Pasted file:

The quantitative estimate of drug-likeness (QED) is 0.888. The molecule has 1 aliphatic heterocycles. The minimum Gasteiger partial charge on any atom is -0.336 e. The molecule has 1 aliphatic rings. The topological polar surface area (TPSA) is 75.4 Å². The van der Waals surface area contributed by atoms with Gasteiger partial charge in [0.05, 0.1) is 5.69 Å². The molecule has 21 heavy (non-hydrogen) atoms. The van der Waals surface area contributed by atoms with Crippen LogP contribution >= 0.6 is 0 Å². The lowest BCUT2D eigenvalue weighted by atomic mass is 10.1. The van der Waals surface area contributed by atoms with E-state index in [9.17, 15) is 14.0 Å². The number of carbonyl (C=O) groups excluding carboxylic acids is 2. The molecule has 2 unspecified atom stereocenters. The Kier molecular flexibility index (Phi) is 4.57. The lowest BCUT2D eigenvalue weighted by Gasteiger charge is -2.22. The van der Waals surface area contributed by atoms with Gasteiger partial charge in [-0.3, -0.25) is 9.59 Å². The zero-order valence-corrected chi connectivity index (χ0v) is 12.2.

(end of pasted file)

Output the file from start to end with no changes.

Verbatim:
The quantitative estimate of drug-likeness (QED) is 0.888. The molecule has 1 aliphatic heterocycles. The minimum Gasteiger partial charge on any atom is -0.336 e. The molecule has 1 aliphatic rings. The topological polar surface area (TPSA) is 75.4 Å². The van der Waals surface area contributed by atoms with Gasteiger partial charge in [0.05, 0.1) is 5.69 Å². The molecule has 21 heavy (non-hydrogen) atoms. The van der Waals surface area contributed by atoms with Crippen LogP contribution >= 0.6 is 0 Å². The lowest BCUT2D eigenvalue weighted by atomic mass is 10.1. The van der Waals surface area contributed by atoms with E-state index in [9.17, 15) is 14.0 Å². The number of carbonyl (C=O) groups excluding carboxylic acids is 2. The molecule has 2 unspecified atom stereocenters. The Kier molecular flexibility index (Phi) is 4.57. The lowest BCUT2D eigenvalue weighted by Gasteiger charge is -2.22. The van der Waals surface area contributed by atoms with Gasteiger partial charge in [-0.3, -0.25) is 9.59 Å². The zero-order valence-corrected chi connectivity index (χ0v) is 12.2.